According to Bill Nye, the lottery acts as a tax on those who can least afford it. Most of the people who play the lottery statistically come from lower income and lower education backgrounds. This means that those who are measuring every dollar they earn may misguidedly waste crucial funds on the lottery, spending hundreds to thousands of dollars on a slim chance that they could win, even though it’s massively likely that they never will. Perhaps they’ll win a small five-dollar reward, a low return on what they've poured in over the years, but that winning five bucks – this is the experience people remember. Just like gambling, people remember the adrenaline rush of their luck, and forget the many times they’ve lost.

That’s why people keep on playing the lottery. Is it rational? Absolutely not, says Nye, who goes on to say that people need to be educated on the game they’re playing. If more public personas like John Oliver and Bill Nye can bring the issue to broader attention, at the very least it might allow people to make an informed decision.

Bill Nye's most recent book is Unstoppable: Harnessing Science to Change the World.

The world and workforce need wisdom. Why don’t universities teach it?

Universities claim to prepare students for the world. How many actually do it?

Photo: Take A Pix Media / Getty Images
Sponsored by Charles Koch Foundation
  • Many university mission statements do not live up to their promise, writes Ben Nelson, founder of Minerva, a university designed to develop intellect over content memorization.
  • The core competencies that students need for success—critical thinking, communication, problem solving, and cross-cultural understanding, for example—should be intentionally taught, not left to chance.
  • These competencies can be summed up with one word: wisdom. True wisdom is the ability to apply one's knowledge appropriately when faced with novel situations.
Keep reading Show less

Sooner or later we all face death. Will a sense of meaning help us?

As a doctor, I am reminded every day of the fragility of the human body, how closely mortality lurks just around the corner.

Photo by Alex Boyd on Unsplash
Personal Growth

'Despite all our medical advances,' my friend Jason used to quip, 'the mortality rate has remained constant – one per person.'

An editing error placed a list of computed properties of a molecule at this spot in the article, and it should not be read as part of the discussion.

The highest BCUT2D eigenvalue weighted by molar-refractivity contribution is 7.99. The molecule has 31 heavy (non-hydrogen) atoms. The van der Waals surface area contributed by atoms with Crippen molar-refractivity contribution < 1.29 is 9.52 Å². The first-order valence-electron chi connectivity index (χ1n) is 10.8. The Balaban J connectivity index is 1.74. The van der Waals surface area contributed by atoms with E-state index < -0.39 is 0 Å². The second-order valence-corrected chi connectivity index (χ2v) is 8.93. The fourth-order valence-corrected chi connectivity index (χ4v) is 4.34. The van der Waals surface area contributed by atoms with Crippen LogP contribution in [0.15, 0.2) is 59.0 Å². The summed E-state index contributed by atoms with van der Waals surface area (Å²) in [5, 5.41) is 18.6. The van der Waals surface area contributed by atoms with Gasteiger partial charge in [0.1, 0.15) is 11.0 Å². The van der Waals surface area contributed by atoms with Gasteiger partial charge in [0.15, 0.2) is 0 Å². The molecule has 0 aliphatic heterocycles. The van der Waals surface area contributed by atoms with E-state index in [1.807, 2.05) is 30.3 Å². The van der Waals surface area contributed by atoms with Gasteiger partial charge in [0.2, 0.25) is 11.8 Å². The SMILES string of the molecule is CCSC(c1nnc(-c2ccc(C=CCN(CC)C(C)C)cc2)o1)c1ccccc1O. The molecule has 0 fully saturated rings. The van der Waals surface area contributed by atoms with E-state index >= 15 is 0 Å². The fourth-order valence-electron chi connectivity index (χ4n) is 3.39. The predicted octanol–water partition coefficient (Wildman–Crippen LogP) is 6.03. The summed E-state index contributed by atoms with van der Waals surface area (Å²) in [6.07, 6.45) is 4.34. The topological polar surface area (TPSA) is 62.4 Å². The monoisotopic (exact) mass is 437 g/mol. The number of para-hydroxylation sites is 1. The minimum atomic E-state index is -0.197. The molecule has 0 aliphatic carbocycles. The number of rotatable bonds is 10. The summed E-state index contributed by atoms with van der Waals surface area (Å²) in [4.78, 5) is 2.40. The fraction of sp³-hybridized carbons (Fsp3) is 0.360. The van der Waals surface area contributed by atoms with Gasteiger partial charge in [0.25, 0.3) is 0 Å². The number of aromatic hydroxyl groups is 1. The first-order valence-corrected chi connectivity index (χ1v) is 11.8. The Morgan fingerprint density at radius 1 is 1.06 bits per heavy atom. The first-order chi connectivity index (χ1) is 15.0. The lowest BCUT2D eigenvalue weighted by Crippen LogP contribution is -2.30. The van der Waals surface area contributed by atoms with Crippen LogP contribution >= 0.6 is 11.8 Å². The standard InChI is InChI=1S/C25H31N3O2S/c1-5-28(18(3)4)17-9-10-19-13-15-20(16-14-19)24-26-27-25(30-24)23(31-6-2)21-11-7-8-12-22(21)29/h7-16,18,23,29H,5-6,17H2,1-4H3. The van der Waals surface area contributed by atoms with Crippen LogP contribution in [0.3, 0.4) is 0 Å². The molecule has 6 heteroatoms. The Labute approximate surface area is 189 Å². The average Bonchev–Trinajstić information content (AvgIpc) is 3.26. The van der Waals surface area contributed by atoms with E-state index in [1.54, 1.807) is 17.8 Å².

Keep reading Show less

3 mind-blowing space facts with Neil deGrasse Tyson

Tyson dives into the search for alien life, dark matter, and the physics of football.

Videos
  • Astrophysicist Neil deGrasse Tyson joins us to talk about one of our favorite subjects: space.
  • In the three-chaptered video, Tyson speaks about the search for alien life inside and outside of the Goldilocks Zone, why the term "dark matter" should really be called "dark gravity," and how the rotation of the Earth may have been the deciding factor in a football game.
  • These fascinating space facts, as well as others shared in Tyson's books, make it easier for everyone to grasp complex ideas that are literally out of this world.
Keep reading Show less

What the world will look like in the year 250,002,018

This is what the world will look like, 250 million years from now

On Pangaea Proxima, Lagos will be north of New York, and Cape Town close to Mexico City
Surprising Science

To us humans, the shape and location of oceans and continents seems fixed. But that's only because our lives are so short.

Keep reading Show less

From zero to hero in 18 years: How SpaceX became a nation-state

SpaceX's momentous Crew Dragon launch is a sign of things to come for the space industry, and humanity's future.

Photo:Joe Raedle/Getty Images
Politics & Current Affairs
  • SpaceX was founded in 2002 and was an industry joke for many years. Eighteen years later, it is the first private company to launch astronauts to the International Space Station.
  • Today, SpaceX's Crew Dragon launched NASA astronauts Bob Behnken and Doug Hurley to the ISS. The journey will take about 19 hours.
  • Dylan Taylor, chairman and CEO of Voyager Space Holdings, looks at SpaceX's journey from startup to a commercial space company with the operating power of a nation-state.
Keep reading Show less